In crochet, this larger hook means that the stitches will be taller - the trunk of the stitch will be easier to define from the trunk of the last stitch. Which puts you in great stead for the Bobica pattern because this pattern is allllll about the trunk (isn't everything in life....?).

By trunk I mean that post of the stitch (red arrow) as opposed to the top of the stitch that you work into (blue arrow). 
 


















A lot of the stitches are worked around the trunk, but certainly, the trunks lead on from each other and carry on until the end of the pattern. You can see that best in the middle of the shawls on both the top and bottom one below - very clear vertical lines that follow on from eachother and have a cherry every now and again? That's the start of reading this pattern. Understanding the importance of trunks.



Now, why am I talk about the Bobica shawl today? Firstly, because it's bloody miserable outside and I always think of this as Springy and Summery and cheery. I do hate this time of year, I hate how everybody forgets that they knit and crochet in favour of gardening and beer gardening. Haha. But what I hate most is when it's bloody hot and rainy because then none of us enjoy a busy shop or our gardening. Gah! Haha. So I'm featuring it, and wearing it, to cheer me up. Selfishly.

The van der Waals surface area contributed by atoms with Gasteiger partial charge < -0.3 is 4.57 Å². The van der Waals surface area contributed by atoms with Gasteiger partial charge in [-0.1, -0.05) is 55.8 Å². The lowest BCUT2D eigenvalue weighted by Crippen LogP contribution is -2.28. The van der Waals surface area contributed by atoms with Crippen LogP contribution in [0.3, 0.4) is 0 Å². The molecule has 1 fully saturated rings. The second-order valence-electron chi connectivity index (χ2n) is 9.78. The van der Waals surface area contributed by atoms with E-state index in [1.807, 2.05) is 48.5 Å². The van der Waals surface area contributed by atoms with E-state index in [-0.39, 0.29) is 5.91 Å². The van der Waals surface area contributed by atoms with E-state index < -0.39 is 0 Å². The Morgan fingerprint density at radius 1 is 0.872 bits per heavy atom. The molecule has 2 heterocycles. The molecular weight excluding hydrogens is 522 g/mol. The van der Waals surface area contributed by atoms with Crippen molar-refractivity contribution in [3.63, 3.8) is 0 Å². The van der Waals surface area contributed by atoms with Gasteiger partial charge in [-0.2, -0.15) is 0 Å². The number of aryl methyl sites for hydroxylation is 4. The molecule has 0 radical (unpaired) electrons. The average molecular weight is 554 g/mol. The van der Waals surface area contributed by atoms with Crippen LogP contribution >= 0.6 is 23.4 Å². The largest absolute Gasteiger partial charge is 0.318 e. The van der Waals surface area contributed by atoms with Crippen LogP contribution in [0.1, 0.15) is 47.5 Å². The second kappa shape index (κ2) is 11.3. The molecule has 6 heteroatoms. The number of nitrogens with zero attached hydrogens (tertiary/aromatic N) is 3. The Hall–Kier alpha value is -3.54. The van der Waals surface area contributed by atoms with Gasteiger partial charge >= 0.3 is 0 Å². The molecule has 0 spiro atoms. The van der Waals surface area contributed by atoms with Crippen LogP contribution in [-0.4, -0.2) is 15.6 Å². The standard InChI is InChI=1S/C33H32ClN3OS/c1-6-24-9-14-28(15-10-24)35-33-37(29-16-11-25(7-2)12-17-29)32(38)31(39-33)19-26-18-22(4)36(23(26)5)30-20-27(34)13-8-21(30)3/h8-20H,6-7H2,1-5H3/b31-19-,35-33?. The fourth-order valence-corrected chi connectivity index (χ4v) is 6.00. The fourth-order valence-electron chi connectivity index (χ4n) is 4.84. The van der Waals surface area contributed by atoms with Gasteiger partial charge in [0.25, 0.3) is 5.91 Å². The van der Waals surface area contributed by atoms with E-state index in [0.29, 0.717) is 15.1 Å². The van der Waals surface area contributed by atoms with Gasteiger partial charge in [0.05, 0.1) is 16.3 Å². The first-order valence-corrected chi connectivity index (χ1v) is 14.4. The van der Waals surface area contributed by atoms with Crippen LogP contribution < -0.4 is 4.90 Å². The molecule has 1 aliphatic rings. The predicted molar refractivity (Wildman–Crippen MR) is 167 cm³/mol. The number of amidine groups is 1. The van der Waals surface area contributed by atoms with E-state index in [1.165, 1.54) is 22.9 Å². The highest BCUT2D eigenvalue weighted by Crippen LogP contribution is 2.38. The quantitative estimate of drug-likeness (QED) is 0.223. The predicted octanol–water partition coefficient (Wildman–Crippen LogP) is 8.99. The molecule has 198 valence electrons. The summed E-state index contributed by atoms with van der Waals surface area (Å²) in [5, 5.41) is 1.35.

But also, unselfish, because you have the chance to come on one of our lessons! I know you lot know, because you're reading here and therefore are our regulars, the our lessons are always bloody booked up and impossible to get on to. But this one isn't! We've had a couple of cancellations this week which means that I can fit you on! So, click here to book. On the day we're going to go through all of the stitches and techniques, how to bead in crochet, how to work front and back post trebles and other bits. How to read the pattern bearing in mind that it's charted as well as written, so we'll be going through both. I was careful to use fairly standard abbreviations and things so this info can be carried on into other patterns. And we're going to cover blocking. I'm bringing my pins and my blocking boards in and everything! It's so important for lace and for shawls separately so this is getting covered. Now, you get the yarn that you need and the beads that you need and the full colour printed pattern on the day as well as biscuits and tea obvs. You have to bring your own hooks so everything from a 3.5mm to a 5mm and a beading hook at .75mm but we can provide them on the day to buy if you need. And finally, what do you need to be able to do? Well, that's a difficult one. The stitches are no more difficult than a granny square but I'd like you to be confident with granny squares and a little scared of other things. Which is I think where a lot of you are. The lesson is very pinpointed towards this pattern but once you've seen this pattern, and it's taken your breath away at the beginning of the lesson, you'll be absolutely amazed at how far you'll come by the end of the day. You will leave confident. Fact.

And that's it, I've got to put the finishing touches to the lesson and print them out before tidying up so that I'm ready for the Knit In Public Booze Up tonight. Woohooo!

Love Eleanor. xxxxxxx

P.s. You have voted for us right. ;)